For 22 years, the Nevada Law Enforcement Officers Memorial hosted a ceremony to bear witness to the unification of statewide law enforcement agencies and honor Nevada’s officers killed in the line of duty. Today marks the 23rd annual Nevada Law Enforcement Memorial, whereas the memorial did not host agencies statewide, rather with heavy consideration to the lives of Nevada’s Law Enforcement Officers, the safety of their families and communities, this memorial service was performed with limited attendance. Since 1861, 134 officers have either died or been killed in Nevada. This year, no names were presented on the memorial. Next year’s memorial will honor Nevada Highway Patrol Sergeant Ben Jenkins, an Elko native who gave his life to serve and protect Nevada communities.
The Carson City Sheriff’s Office filmed the wreath laying to allow communities witness and honor the memorial during a global pandemic. All are encouraged to join the memorial spirit and shine a blue light on their front porch steps through the month of May. Additionally, shining blue lights outside businesses and residences during the month of May, will serve as a beacon of support for all peace officers and a tribute to those killed in the line of duty.
Carson City Sheriff Ken Furlong said “It is essential that even in these times of restricted movements and social gatherings that we continue to honor those law enforcement officers who have in our history given their lives for the protection of society. The acknowledgement of their losses, the devastation to their families, friends, and communities, should never be overlooked, even in these most trying times of the Coronavirus pandemic.”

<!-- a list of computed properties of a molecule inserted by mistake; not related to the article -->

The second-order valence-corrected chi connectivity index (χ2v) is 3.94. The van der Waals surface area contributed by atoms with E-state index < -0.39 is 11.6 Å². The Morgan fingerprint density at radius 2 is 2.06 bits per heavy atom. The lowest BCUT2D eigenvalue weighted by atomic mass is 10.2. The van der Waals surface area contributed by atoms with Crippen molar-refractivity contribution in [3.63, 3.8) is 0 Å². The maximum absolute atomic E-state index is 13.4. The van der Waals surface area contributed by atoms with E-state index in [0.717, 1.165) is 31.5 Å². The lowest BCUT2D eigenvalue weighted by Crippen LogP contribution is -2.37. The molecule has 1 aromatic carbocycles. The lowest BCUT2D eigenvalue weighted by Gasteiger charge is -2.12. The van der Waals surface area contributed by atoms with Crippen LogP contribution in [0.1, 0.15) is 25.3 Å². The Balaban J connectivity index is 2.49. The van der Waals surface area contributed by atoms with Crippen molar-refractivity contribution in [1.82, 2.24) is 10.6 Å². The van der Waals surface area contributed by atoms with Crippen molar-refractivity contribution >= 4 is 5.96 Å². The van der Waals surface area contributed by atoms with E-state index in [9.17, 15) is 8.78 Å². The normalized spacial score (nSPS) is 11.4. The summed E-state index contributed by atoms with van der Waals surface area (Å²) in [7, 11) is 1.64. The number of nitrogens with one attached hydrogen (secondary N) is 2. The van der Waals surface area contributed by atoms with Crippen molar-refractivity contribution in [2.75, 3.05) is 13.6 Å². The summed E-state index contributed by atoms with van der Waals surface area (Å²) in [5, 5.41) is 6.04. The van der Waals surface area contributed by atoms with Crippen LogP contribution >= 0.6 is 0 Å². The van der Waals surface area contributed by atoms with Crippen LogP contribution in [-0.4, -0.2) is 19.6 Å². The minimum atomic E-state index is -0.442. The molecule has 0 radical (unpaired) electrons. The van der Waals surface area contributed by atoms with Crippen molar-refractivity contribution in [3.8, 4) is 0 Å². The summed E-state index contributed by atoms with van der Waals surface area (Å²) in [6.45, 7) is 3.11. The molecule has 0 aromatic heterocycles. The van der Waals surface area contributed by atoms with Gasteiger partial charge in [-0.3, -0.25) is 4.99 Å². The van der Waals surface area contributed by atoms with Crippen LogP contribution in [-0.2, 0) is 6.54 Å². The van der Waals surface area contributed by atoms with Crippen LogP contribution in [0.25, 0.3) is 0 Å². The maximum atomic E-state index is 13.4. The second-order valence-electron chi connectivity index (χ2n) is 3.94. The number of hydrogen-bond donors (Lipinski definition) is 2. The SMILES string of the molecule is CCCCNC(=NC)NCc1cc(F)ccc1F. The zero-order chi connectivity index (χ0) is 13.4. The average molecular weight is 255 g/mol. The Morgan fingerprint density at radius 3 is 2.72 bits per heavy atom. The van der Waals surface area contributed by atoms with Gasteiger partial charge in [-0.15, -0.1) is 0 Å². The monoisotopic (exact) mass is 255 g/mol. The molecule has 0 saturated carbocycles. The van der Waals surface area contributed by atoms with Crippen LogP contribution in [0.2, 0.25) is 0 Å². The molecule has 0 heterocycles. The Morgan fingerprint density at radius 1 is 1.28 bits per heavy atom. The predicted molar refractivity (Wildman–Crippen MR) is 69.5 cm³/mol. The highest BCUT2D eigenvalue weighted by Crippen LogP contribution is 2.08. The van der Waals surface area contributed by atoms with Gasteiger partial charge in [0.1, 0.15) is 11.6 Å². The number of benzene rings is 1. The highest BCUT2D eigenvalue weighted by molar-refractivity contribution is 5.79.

Here is a link to the YouTube Video – https://youtu.be/dPSyotAP0xY
Carson City Supervisors today decided to wait a year before applying for federal grants to expand the town’s firefighting force. Although the department was given hefty credit for doing a good job of protecting the public from fires, gas leaks, traffic crashes and the like, the FEMA grants came with strings attached. If they accepted the grants, the fire department would be bound to an agreement that once hired, the additional 6 to 9 firefighters could not be laid off due to unforeseen circumstances.
The supervisors acknowledged that the fire department needs four firefighters per engine which the FEMA grants would provide. But if the nation’s economy fails to regain “full health” quickly, it could force cuts to other departments city-wide – not the least of which is street rehabilitation.
In the end, the Supervisors, including former Fire Chief – now City Supervisor Stacey Giomi – agreed to postpone applying for the extra positions until the economy improves enough so the city could not only hire, but also retain the higher level of firefighting personnel.